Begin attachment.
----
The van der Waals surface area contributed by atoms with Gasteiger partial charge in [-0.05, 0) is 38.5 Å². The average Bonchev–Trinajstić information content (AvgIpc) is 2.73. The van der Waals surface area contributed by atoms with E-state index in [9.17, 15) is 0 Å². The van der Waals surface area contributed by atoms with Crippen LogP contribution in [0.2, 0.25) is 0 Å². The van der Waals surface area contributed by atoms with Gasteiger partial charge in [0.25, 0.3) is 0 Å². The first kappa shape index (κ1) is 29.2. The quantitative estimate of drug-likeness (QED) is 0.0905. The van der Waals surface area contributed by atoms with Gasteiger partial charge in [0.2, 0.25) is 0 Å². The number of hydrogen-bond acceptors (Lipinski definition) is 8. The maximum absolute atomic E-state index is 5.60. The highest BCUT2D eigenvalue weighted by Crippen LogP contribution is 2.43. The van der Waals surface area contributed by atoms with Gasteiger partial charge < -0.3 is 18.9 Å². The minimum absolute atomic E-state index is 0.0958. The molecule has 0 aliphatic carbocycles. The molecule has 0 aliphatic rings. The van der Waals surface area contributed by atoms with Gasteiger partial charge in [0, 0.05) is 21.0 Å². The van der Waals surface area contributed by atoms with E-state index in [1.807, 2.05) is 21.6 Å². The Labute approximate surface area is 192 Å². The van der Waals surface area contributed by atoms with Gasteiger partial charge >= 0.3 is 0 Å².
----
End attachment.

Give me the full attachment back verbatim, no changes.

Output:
The van der Waals surface area contributed by atoms with Gasteiger partial charge in [-0.05, 0) is 38.5 Å². The average Bonchev–Trinajstić information content (AvgIpc) is 2.73. The van der Waals surface area contributed by atoms with E-state index in [9.17, 15) is 0 Å². The van der Waals surface area contributed by atoms with Crippen LogP contribution in [0.2, 0.25) is 0 Å². The van der Waals surface area contributed by atoms with Gasteiger partial charge in [0.25, 0.3) is 0 Å². The first kappa shape index (κ1) is 29.2. The quantitative estimate of drug-likeness (QED) is 0.0905. The van der Waals surface area contributed by atoms with Gasteiger partial charge in [0.2, 0.25) is 0 Å². The number of hydrogen-bond acceptors (Lipinski definition) is 8. The maximum absolute atomic E-state index is 5.60. The highest BCUT2D eigenvalue weighted by Crippen LogP contribution is 2.43. The van der Waals surface area contributed by atoms with Gasteiger partial charge < -0.3 is 18.9 Å². The minimum absolute atomic E-state index is 0.0958. The molecule has 0 aliphatic carbocycles. The molecule has 0 aliphatic rings. The van der Waals surface area contributed by atoms with Gasteiger partial charge in [0, 0.05) is 21.0 Å². The van der Waals surface area contributed by atoms with E-state index in [1.807, 2.05) is 21.6 Å². The Labute approximate surface area is 192 Å². The van der Waals surface area contributed by atoms with Gasteiger partial charge >= 0.3 is 0 Å².